Given that SQL Server supports a 2048 key length, this is probably the best option to choose. NIST estimates that it'll be 2030 before 2048 bit key lengths will be in danger. Also, if you're encrypting a large amount of data, the recommendation is to encrypt using a symmetric key algorithm and to protect that algorithm's key using an asymmetric encryption algorithm. That's why in SQL Server there are the following functions:

• DecryptByKeyAutoAsymKey()
• DecryptByKeyAutoCert()

If you're wondering about that last function, when it comes to encryption in SQL Server, there is functionally no difference between asymmetric keys and certificates. One option certificates give you is the ability to have key lengths ranging from 384 to 4096 bits (except SQL Server 2005, which is limited to a maximum key length of 3,456 bits). Therefore, if you want to go beyond 2048, certificates (albeit an imported one) are the only option currently with respect to SQL Server (through SQL Server 2012).

##### Next Steps

Last Update: 7/23/2013

##### About the author
K. Brian Kelley is a SQL Server author and columnist focusing primarily on SQL Server security.

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 Monday, August 12, 2013 - 10:40:38 AM - K. Brian Kelley Read The Tip True, you may not put a strain on the SQL Server and the OS, however, even with very simple data sets and small number of rows, so you can clearly see the difference in performance. If you want to recreate that simple test for yourself, I detail it here:   http://www.mssqltips.com/sqlservertip/1886/sql-server-encryption-symmetric-vs-asymmetric-keys/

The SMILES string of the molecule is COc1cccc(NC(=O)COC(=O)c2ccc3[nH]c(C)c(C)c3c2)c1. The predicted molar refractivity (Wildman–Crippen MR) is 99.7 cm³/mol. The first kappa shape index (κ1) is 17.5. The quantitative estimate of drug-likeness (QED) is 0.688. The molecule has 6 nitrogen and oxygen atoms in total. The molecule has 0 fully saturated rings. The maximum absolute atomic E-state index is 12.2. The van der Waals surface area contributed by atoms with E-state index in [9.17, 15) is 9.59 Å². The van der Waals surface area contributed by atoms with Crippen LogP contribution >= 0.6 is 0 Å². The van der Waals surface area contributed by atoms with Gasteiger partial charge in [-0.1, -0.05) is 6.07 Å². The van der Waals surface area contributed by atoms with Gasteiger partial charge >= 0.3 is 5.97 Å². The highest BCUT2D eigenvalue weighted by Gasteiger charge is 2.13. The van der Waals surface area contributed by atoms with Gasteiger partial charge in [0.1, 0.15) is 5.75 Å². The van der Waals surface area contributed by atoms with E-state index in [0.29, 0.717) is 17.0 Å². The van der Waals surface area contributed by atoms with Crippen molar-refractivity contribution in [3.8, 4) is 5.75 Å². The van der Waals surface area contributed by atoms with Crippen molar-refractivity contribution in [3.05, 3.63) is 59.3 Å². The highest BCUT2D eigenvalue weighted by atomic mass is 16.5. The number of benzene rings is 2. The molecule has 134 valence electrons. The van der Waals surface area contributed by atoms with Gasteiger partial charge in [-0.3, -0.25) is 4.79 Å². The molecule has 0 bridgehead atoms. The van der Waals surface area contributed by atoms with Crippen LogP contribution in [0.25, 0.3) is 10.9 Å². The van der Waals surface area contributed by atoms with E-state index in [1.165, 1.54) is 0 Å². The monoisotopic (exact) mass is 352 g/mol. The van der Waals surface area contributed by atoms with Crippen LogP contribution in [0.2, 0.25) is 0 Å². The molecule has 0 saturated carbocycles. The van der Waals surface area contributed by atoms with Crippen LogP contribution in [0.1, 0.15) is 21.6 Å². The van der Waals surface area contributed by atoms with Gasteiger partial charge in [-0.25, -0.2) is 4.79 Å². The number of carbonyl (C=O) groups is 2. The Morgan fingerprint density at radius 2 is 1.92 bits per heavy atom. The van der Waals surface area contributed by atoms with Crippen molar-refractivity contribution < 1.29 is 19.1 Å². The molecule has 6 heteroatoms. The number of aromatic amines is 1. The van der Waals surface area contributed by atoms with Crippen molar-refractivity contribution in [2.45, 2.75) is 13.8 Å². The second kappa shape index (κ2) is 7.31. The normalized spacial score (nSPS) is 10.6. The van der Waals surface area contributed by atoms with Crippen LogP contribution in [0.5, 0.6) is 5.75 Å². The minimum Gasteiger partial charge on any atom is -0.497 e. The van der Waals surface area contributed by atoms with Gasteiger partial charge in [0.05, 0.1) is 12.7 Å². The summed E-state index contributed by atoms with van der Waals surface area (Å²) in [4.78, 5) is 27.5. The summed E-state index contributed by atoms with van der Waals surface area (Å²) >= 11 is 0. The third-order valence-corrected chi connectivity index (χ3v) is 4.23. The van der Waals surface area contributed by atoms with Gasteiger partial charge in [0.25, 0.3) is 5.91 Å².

Monday, August 12, 2013 - 10:23:30 AM - Chris Hoffmann Read The Tip Agreed, good article.  One thing to note, however, is the resource overheard associated with asymmetric key decryption; this of course increases with the length of the key as well.  Native SQL Server asymmetric key decryption can use a great deal of CPU and memory, depending upon the number of rows being decrypted.  Depending upon the other activities taking place on the server, and whether or not the database is OLTP, an asymmetric key may not be a great option.  EKM (http://technet.microsoft.com/en-us/library/bb895340.aspx) may provide some relief, albeit at higher cost.

 Wednesday, July 24, 2013 - 4:55:30 PM - K. Brian Kelley Read The Tip Factor is the same term as in mathematics. So if I wanted to factor 12, I'd look at the combinations that multiply together to get 12:   - 1 and 12 - 2 and 6 - 3 and 4   With small numbers like this, determining the factors is easy. However, when you talk about very, very, very large numbers, it is not humanly possible. In order to be able to crack the RSA algorithm, you'd want to be able to take that huge number and factor it into the two prime numbers.

 Wednesday, July 24, 2013 - 8:49:14 AM - JustCurious Read The Tip You have a great article, but I have some questions.  What does factor mean? How do you do that?